I hear so many comments about Facebook groups, and them being the only reason people stay. Surely there are other options? What did you all do be fore Facebook?
Well, when I lived in the City, there were plenty of other options. Now that I live in the middle of nowhere options are very limited. I’m sure there are other ways to connect with like minded people online, but I can live without them. I got a job, so I really don’t do much with the internet these days. I follow a few blogs, do some shopping, and Bob and I have a few YT channels we watch. We listen to music, work in the garden and read If we have time.
Same. Tried the much-advocated RAW format and found it was a lot more work for no noticeable improvement in end results. Probably suitable for professional photographers getting paid by the hour and people suffering from OCD, but not worth it for serious photographic artists.
Agreed Marc. I get that some people are at the kind of digital imagery end of photography rather than camera lovers, and would rather craft something on a computer from the lump of clay they originally captured in camera. Trouble is, you can make virtually any image look however you want it, if you adjust and manipulate it enough. If you take an old beat up car and systematically replace every component, is it still the same car? I’d rather get it as right as possible in camera and have zero processing time and input.
Same here with the K10D Dan. Most images made with a digital camera a JPET will do, and the sensors and rendering engine keeps getting better and better. In fact the only time I post process is to tweak a dodge or burn or special effect. And I use Ribbet which is very much like Lightroom but without the cost. I think you just shared a huge hidden secret about the JPEG as well as why the CCD needs to come back. I also think if Ansel Adams where alive he’d shoot JPEG’s as well, because with film he perfected his craft so well that he did things with it most did not, that if you took one of his film made prints and put it next to a JPEG digital made print you would see little to know variation.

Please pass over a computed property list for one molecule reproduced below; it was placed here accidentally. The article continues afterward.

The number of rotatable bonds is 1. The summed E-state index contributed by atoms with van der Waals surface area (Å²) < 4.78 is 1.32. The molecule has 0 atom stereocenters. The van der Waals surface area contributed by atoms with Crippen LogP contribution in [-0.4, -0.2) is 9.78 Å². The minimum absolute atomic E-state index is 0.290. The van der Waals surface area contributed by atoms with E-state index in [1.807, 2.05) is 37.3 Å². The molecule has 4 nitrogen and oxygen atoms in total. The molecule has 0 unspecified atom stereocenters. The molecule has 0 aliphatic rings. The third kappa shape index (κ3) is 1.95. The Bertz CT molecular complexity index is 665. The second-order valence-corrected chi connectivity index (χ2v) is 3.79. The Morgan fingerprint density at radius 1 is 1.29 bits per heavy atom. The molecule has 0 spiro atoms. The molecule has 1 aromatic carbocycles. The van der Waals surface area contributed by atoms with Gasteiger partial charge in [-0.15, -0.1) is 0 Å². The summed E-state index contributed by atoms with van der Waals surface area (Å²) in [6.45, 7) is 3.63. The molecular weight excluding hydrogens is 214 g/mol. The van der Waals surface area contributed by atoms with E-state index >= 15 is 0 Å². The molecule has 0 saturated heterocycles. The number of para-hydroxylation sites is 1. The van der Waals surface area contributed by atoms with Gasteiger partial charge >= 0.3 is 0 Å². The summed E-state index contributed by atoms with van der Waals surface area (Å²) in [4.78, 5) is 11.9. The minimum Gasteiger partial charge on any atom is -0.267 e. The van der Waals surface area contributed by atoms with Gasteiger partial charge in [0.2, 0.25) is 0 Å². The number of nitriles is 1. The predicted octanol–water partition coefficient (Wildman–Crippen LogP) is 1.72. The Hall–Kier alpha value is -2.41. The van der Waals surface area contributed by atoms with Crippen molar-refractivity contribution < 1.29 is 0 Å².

Gotta love those CCD sensors! I watch various things on eBay and it’s interesting to see how the value of the old Pentax bodies like the *ist and K100D are starting to creep up again. I paid £26 for my K100D and £31 for its successor, the K-m. I’ve seen the earlier *ist bodies advertised for £150-200!
Dan, which is your favorite vintage Pentax digital body? A shop nearby has a *ist kit, but the price is very high. They seem to be collectible now.
Ah I just replied to Frank about this! Which *ist is it? The best model to go for I think is the DS or DS2. I’ve had a Samsung GX1 which is a Samsung clone of the DS2, the best *ist they made. There are a couple of DL models which I believe are a bit more basic, and lower spec, probably smaller screens too. But any *ist is fun to use. I paid £26 for my K100D and £31 for my K-m, which succeeded the K-m, and has the same 10MP sensor as the K10D.
Which *ist model is in your nearby shop and is it with the kit lens, the DA 18-55? Even for an immaculate one with kit lens, I personally wouldn’t pay more than maybe £75, if that. With patience you can pick up lovely cameras of this era for significantly less. Look out for the Samsung models, they tend to be cheaper but are nearly identical except the menu look is slightly different. The GX10 is the same as the Samsung K10D (I’ve had both, and the images were identical, as was the fell of them with my eyes closed), and the GX1 series are like the *ist series – GX1s = DS2 (the best *ist) and I think they made a GX1L which was like the slightly more budget *ist DL/DL2.
Hope that helps!
PS/ My favourite is probably the K100D. It’s for me like the flagship of all that was great about DSLRs of that era, and just the right balance of simplicity and capability. But the K-m (aka K2000)is fantastic too and has more image adjustment in camera so I can shoot colour or b/w straight out of camera with the K-m.
Thanks Dan, it seems like the prices in these parts are way out of kilter. I think this is the original, and the seller is asking almost $200 with tax. Prices here on the big auction site are high also. I don’t really need another camera anyway. I appreciate the response.
Yeh that is a high amount for such a DSLR. How much is something later like a K-30 or K-50? I paid about £150 for my K-30 last year, and sometimes they’re a little less. Certainly much more than an *ist.